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Brethren, Countrymen, and Fettoio Citizens,
Religion has always considered war as one of the scourges of Heaven, and the source of numberless scourges and crimes. Men may arm their hands in defence of life and property; but their hearts shudder at the thoughts of a field of battle, which can scarce afford graves to the armies that dispute it, covered with the mangled bodies and scattered limbs of thousands of Christians, who never saw nor provoked each other before; and whose only fault was obedience to their princes! which obedience cannot be imputed to the soldier as a crime. The peaceful cottage deserted at the sight of an approaching enemy! Famine and distress closing the scene, and filling up the measure of calamities! Such are the misfortunes inseparable from war—misfortunes which induced the great St. Paul to exhort the Christians in the following manner: 41 exhort, therefore, that, first of all, 'supplications, prayers, intercessions be made for all men, 'for kings, and all that are in authority: that we may lead a 'quiet and peaceable life, in all godliness and honesty.'* And such should be the constant prayer of a Christian.
But what, my brethren, if the enemy's sword glittered in our streets, and that to the licentiousness of a foreign fee we added domestic dissensions! If the sound of the enemy's
trumpet would be drowned in the cries and shrieks of the injured neighbour, whom we ourselves would be the first to oppress! Would not war itself lose its terrors, when compared to such outrages? And the calamities we would bring on ourselves, would not they surpass those which would pour in upon us from foreign nations? Such, nevertheless, are the fears that haunt us. Both Protestants and Catholics declare, that in case of an invasion, the common people are the greatest cause of their alarms; not from dread of your superior power; but from the sad necessity they would be under, of punishing those whom they are willing to protect, and "the general con. fusion that would disturb the peace and tranquillity of the rich, and draw down inevitable destruction on the poor. For in such an unfortunate juncture, every Catholic possessed of a feather bed, and commodious habitation, would join his Protestant neighbour in their mutual defence. The aggregate body of them would not be a match for regular forces, yet they would be an overmatch for you. They would unite in one common cause; you would be divided amongst yourselves, exposed to each other's encroachments, and overpowered by all parties.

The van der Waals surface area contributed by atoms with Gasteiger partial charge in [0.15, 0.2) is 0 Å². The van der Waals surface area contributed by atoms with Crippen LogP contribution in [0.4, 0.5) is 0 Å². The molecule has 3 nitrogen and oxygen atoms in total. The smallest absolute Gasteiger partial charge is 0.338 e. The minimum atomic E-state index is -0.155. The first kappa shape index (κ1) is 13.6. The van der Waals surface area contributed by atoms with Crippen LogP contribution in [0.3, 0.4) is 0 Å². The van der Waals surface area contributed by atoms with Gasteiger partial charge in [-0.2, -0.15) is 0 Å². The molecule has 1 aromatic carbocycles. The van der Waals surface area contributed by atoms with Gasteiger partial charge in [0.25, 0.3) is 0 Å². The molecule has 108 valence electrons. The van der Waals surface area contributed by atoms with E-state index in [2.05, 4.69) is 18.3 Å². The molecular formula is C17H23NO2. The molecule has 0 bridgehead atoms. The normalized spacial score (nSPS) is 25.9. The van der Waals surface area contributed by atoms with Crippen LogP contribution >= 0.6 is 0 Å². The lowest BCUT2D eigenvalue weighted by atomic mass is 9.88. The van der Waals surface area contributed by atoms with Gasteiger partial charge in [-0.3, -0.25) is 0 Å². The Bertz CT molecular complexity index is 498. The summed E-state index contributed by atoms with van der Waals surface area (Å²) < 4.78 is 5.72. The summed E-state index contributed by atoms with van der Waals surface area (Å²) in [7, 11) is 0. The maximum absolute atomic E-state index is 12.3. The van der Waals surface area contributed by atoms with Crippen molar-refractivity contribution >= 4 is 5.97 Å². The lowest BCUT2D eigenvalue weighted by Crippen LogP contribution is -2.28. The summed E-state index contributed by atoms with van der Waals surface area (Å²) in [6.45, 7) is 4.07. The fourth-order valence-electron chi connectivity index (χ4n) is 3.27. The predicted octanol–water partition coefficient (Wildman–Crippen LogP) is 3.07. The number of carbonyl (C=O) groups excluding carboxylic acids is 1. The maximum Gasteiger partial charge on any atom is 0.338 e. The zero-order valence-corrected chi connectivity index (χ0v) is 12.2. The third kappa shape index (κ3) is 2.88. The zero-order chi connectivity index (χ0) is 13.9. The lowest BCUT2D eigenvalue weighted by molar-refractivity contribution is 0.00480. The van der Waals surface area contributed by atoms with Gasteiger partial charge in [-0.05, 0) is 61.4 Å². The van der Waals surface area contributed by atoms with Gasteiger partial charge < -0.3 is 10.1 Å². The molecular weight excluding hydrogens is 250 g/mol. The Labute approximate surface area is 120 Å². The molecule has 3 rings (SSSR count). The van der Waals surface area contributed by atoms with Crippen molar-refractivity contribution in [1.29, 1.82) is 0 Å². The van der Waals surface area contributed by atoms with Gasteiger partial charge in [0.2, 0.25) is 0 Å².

Such, my brethren, would be your situation, should you be unhappy enough to strike from the path of a peaceable and Christian conduct. Forbid it Heaven, that it should be ever your case! I conceive better hopes of you. Your unshaken loyalty under the most trying circumstances; the calm and quietness that reigned in your peaceful huts, scattered up and down the extensive counties of Cork and Kerry, where the Catholics are poor and numerous, whilst other parts of the kingdom were infested with Houghersy White Boys, Hearts of Oak and Steel, and alarmed at the continual sight of judges, .chains and gibbets; the quiet and peaceable manner in which you behaved on a late occasion, when you imagined the enemy at your doors; all these circumstances are pledges of your loyalty and good conduct, and happy omens of your steady perseverance in the same line.
Your bishops and clergy have enforced the doctrine of peace, subordination, and loyalty, Jfrom the sacred altars, where the least lye would be a sacrilege, and crime of the first magnitude. The Catholic gentlemen have set forth the example to you. Both have bound themselves to king and government, by the most sacred ties. They have souls to be saved, and would be sorry to lose them by wilful perjury: they who would be on a level with their Protestant neighbours, if they took but the qualification oath against the con* viction of their consciences.
But the doctrine and example of the learned, prudent, and better sort of your profession, should be the only rule of your conduct; for in all countries, the generality of the common people are ill qualified to judge or determine for themselves. They are easily governed by the senses; hurried by their passions; and misled by a. wild and extravagant fancy that intrudes itself into the province of Reason.
Far be it from me to suspect you for any design to avail yourselves of the calamities of your nation, or to commit, in time of war, a robbery which you would detest in time of peace. Is the crime less heinous, because it is committed against a neighbour, who is doubly miserable from the terrors of a foreiga foe, and the outrageous assaults of a treacherous fellow subject?